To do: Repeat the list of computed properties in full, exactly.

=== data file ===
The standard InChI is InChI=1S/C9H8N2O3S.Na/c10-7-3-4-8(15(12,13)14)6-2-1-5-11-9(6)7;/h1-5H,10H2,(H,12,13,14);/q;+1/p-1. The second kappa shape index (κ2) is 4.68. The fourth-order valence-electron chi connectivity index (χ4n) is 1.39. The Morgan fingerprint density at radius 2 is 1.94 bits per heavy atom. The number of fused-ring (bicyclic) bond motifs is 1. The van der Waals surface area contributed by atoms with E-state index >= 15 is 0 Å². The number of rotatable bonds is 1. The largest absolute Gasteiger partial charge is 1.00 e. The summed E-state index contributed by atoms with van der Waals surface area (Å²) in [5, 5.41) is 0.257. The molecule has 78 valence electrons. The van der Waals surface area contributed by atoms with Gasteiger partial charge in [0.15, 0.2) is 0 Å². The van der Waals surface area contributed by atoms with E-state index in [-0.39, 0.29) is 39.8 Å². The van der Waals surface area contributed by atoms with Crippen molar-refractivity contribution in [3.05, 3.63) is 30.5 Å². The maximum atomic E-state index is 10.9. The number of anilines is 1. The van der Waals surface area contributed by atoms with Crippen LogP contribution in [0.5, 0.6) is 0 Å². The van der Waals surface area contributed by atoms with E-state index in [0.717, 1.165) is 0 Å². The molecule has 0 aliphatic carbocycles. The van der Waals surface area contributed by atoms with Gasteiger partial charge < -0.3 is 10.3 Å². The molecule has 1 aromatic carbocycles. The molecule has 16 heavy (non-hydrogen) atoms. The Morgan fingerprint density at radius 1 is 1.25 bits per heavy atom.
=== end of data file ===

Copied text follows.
The standard InChI is InChI=1S/C9H8N2O3S.Na/c10-7-3-4-8(15(12,13)14)6-2-1-5-11-9(6)7;/h1-5H,10H2,(H,12,13,14);/q;+1/p-1. The second kappa shape index (κ2) is 4.68. The fourth-order valence-electron chi connectivity index (χ4n) is 1.39. The Morgan fingerprint density at radius 2 is 1.94 bits per heavy atom. The number of fused-ring (bicyclic) bond motifs is 1. The van der Waals surface area contributed by atoms with E-state index >= 15 is 0 Å². The number of rotatable bonds is 1. The largest absolute Gasteiger partial charge is 1.00 e. The summed E-state index contributed by atoms with van der Waals surface area (Å²) in [5, 5.41) is 0.257. The molecule has 78 valence electrons. The van der Waals surface area contributed by atoms with Gasteiger partial charge in [0.15, 0.2) is 0 Å². The van der Waals surface area contributed by atoms with E-state index in [-0.39, 0.29) is 39.8 Å². The van der Waals surface area contributed by atoms with Crippen molar-refractivity contribution in [3.05, 3.63) is 30.5 Å². The maximum atomic E-state index is 10.9. The number of anilines is 1. The van der Waals surface area contributed by atoms with Crippen LogP contribution in [0.5, 0.6) is 0 Å². The van der Waals surface area contributed by atoms with E-state index in [0.717, 1.165) is 0 Å². The molecule has 0 aliphatic carbocycles. The van der Waals surface area contributed by atoms with Gasteiger partial charge < -0.3 is 10.3 Å². The molecule has 1 aromatic carbocycles. The molecule has 16 heavy (non-hydrogen) atoms. The Morgan fingerprint density at radius 1 is 1.25 bits per heavy atom.